BLITZER: So you think he'd just lose a whole bunch of money if he bought the St. Louis...

JOYNER: I think he'll just lose a whole bunch of money. You know?

BLITZER: Well, you know what? He been dumped from the team, from the group trying to buy the St. Louis Rams, so that's not going to happen.


BLITZER: The St. Louis Rams are going to have to turn around if they want to turn around without Rush Limbaugh as one of the owners.


BLITZER: Hey, Tom, thanks very much for coming in. Good work.

JOYNER: Thank you very much, Wolf.


BLITZER: Allegations of fraud in the presidential election in Afghanistan. They are now weighing on the president's war council, including the secretary of state, Hillary Clinton. She talks about the vote's possible impact on the U.S. strategy in an exclusive interview with our own Jill Dougherty.

And we'll meet mothers on a mission to free their children being held right now in Iran. The hike that went horribly wrong.

And what if we could turn trash into oil? An inventor reveals his solution to America's dependence on foreign fuel. The idea may be not as earth friendly as it seems.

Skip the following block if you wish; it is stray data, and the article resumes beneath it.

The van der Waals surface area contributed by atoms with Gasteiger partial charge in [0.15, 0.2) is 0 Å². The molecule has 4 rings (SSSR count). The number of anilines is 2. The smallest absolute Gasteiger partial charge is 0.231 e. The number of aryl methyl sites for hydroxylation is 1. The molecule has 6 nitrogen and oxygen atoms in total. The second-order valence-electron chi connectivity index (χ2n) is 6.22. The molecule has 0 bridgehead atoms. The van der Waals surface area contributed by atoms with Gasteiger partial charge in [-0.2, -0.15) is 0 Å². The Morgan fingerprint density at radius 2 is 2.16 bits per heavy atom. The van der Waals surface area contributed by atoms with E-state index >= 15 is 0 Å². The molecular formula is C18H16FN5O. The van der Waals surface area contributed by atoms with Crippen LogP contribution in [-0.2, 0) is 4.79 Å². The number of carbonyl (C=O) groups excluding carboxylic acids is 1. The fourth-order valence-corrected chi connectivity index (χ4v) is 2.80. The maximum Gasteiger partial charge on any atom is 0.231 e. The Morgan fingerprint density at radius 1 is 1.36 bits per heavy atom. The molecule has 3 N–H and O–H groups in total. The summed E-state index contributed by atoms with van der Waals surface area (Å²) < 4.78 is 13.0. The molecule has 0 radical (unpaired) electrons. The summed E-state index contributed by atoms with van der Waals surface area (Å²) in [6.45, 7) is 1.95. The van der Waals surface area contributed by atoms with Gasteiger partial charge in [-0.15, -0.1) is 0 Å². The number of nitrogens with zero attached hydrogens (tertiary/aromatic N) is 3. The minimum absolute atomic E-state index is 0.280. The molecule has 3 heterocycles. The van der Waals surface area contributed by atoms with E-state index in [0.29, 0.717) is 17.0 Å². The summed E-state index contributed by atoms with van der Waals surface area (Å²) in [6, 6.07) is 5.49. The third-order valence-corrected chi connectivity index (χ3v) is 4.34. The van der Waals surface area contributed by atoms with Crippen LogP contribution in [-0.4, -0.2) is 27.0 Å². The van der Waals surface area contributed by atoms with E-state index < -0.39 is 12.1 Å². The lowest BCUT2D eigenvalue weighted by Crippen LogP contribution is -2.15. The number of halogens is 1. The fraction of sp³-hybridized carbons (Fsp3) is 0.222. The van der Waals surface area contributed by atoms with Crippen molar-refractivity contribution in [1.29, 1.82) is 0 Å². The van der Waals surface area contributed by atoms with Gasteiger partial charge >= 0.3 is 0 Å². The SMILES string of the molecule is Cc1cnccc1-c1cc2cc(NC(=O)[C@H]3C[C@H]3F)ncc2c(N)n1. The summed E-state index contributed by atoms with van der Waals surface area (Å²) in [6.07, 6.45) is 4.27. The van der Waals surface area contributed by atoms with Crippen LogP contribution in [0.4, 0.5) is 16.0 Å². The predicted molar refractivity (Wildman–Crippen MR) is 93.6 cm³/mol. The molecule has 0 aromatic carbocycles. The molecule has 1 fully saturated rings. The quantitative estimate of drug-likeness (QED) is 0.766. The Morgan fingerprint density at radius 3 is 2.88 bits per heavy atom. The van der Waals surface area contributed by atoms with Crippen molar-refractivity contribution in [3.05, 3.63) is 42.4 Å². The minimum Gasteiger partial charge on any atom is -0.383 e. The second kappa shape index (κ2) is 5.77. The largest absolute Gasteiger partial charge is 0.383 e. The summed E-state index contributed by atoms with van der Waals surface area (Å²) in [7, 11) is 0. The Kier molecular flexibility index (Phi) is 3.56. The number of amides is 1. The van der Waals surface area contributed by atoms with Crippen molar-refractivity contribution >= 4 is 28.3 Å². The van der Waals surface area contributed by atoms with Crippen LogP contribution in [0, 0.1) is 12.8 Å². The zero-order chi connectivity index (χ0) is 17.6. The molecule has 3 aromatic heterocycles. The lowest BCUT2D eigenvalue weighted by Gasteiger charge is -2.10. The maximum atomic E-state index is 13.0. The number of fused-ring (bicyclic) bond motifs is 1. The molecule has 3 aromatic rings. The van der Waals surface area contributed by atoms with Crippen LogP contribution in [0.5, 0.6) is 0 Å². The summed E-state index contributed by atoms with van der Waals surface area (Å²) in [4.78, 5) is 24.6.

BLITZER: Secretary of State Hillary Clinton certainly a major player in the president's war council as he struggles with a new battle plan in Afghanistan. The secretary sat down for an exclusive interview today with our foreign affairs correspondent, Jill Dougherty, and Jill is joining us now live with more on this interview.

Jill, how did it go?

JILL DOUGHERTY, CNN FOREIGN AFFAIRS CORRESPONDENT: Well, Wolf, you know, basically the secretary told me that the writing is on the wall. In spite of all of those allegations of corruption and fraud, Hamid Karzai is the Afghan leader that this administration is going to have to deal with.


DOUGHERTY: The Afghan ambassador says that that commission is likely to order a runoff election. Should President Barack Obama wait for the results of that runoff election before he makes his decision on troops for Afghanistan?